I’ve written much in this blog about the threat of right-wing extremism and the through-line that connects the 1995 Oklahoma City Bombing to the January 6 attack on the Capitol. The 25,000 National Guardsmen and the collapse of the ludicrous QAnon prophecy helped us to deflate the threat this past week but that doesn’t mean the barbarians are not still at the gate, hoping to cripple our democracy. The election of Barack Obama (and a Democratic congress) in 2008 gave raise to the Tea Party movement. 2021 will see a post-Q antigovernment movement that, with the help of social media, will fuse all the bad actors of the past. It’s already a broad counterculture the ranges from Trump’s “suburban housewife” that still thinks Joe Biden is fronting an underground pedophile ring to the self-styled Timothy McVeigh-wannabe who plots to bring down federal office buildings to strike a blow against the “Zionist Occupation Government.”

So what do we do now?

If President Biden is sincere about confronting political extremism and white supremacy and defeating domestic terrorism, now is the time to create an organized, cohesive interagency plan to get in front of this issue, or we’re going to need a lot more than 25,000 National Guard to protect our institutions of government. As a researcher and organizer working in this field for 30 years, I’ve started sketching out what a countering violent extremism strategy might look like. Similar to the institutional shifts that occurred after 9/11, it recognizes the capacities of existing agencies, including the Department of Education, the FBI, and the Department of Justice’s Community Relations Service. This initial approach contains four organizing principles; suppression, education, extraction, and vision.

Suppression: Addressing active threats

After the 1995 bombing of a federal building in Oklahoma City that killed 168 people, the Clinton Administration immediately pivoted to confront the threat of violence from the patriot militia movement. The reality is that, on October 25, 1994, the Southern Poverty Law Center urged Attorney General Janet Reno to alert “all federal law enforcement authorities to the growing danger posed by unauthorized militias that have recently sprung up in at least eighteen states.” While that warning may not have been heeded, after the terrorist attack the following April, Reno made the suppression of domestic terror groups a priority. The FBI broke up several plots, including those leading up to the “doomsday” prophecies connected to Y2K on January 1, 2000.

The events of 9/11 propelled President Bush to move many of those law enforcement resources to the investigation of international terrorist plots, particularly after the creation of the Department of Homeland Security. The “patriot movement” didn’t go away after 9/11. It retreated to the corners of the internet. In the Obama years it scooped up many Tea Party activists and by the Trump years it was in the streets, heavily armed and promising a revolution, rebranded as the “Boogaloo.” In 1997, I interviewed several militia members in western Montana and one told me, “We’re patient men but this war will happen in our lifetimes.”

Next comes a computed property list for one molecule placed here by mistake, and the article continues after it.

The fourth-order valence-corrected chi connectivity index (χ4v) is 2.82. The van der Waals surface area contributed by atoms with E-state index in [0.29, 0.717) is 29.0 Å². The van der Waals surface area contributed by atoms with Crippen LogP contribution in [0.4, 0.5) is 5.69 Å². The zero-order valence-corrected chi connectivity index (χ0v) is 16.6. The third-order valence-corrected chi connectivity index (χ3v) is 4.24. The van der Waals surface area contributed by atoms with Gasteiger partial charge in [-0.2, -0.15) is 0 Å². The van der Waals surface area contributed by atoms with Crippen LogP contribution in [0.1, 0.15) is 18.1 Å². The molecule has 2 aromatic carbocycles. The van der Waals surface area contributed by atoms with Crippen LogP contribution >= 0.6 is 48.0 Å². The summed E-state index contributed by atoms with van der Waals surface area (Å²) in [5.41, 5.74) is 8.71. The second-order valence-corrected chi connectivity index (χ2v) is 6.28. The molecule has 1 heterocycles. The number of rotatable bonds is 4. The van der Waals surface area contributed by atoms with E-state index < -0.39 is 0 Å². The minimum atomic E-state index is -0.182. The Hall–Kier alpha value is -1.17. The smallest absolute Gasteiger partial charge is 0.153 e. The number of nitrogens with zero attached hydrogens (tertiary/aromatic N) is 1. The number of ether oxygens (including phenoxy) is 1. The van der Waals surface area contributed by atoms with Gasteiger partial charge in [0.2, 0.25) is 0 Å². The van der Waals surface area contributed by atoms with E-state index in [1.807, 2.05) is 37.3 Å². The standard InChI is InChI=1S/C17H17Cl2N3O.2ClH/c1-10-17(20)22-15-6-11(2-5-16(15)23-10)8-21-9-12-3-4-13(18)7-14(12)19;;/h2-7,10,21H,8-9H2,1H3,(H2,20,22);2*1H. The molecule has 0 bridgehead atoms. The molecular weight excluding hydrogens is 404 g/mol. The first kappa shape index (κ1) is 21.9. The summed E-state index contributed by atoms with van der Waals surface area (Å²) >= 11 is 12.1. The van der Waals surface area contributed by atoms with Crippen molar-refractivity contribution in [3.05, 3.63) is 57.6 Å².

The suppression plan of the Biden Administration must include 5 important areas. 1) The interruption of ongoing plots. While we still don’t have a federal definition of “domestic terrorism,” criminal conspiracy statues have been used and must be utilized with increased use of intelligence services and investigative resources. 2) The monitoring of e-chatter of threats, including open source social media posts, the dark web, and encrypted communications. Research from the Rand Corporation has found that this chatter increases before acts of hate-motivated violence occur. 3) Turning extremists into assets. Life After Hate is a group of former extremists who now work in the field of countering violent extremism. The Prevent Program in the UK has utilized former jihadists in the working of interrupting jihadist plots. “Formers” are a vital resource available but under used. 4) Disrupting extremist prison gangs. There is a pipeline  that runs from white gangs inside prison to hate groups outside prison. A national strategy on these security threat groups would cut off a channel of extremist recruitment. 5) Monitoring foreign involvement in in-person and on-line extremism. Foreign actors, particularly from Russia, have been active in both bolstering the American white supremacist movement and spreading disinformation that increases hostility towards the American government.

Education: Confronting the issues that divide us

In this age of disinformation, we must honestly address the sins of the past while reaching out to those who are drawn into the conspiracy theories of radical right because of their lack of understanding of social and demographic changes (and how government itself works). The summer 2020 protests following the George Floyd killing highlighted the work that remains to be done to address institutional, cultural, and personal racism.

If we are going to have a national conversation about race, it needs two very important audiences. The first audience is people of color who need an honest acknowledgment of the generations of trauma that racism has cause. We’ve never really dealt with the impact of slavery on contemporary psyche. It’s not like anti-black racism magically disappeared in 1865 at the close of the Civil War. Similarly, we also haven’t confronted the trauma caused by Japanese internment, the Bracero Program, or separating migrant children from their parents at the border. The second audience must be white people, especially white people who have been economically dislocated by globalization and economic shifts. Lecturing about white privilege is a hard sell to a coal minor who has lost his job in the push for “renewable energy.” We don’t reduce the normalization of white supremacist thinking that pushes white people into thinking “their” country is disappearing if we don’t help white people see the value of inclusion and the futility of extremism.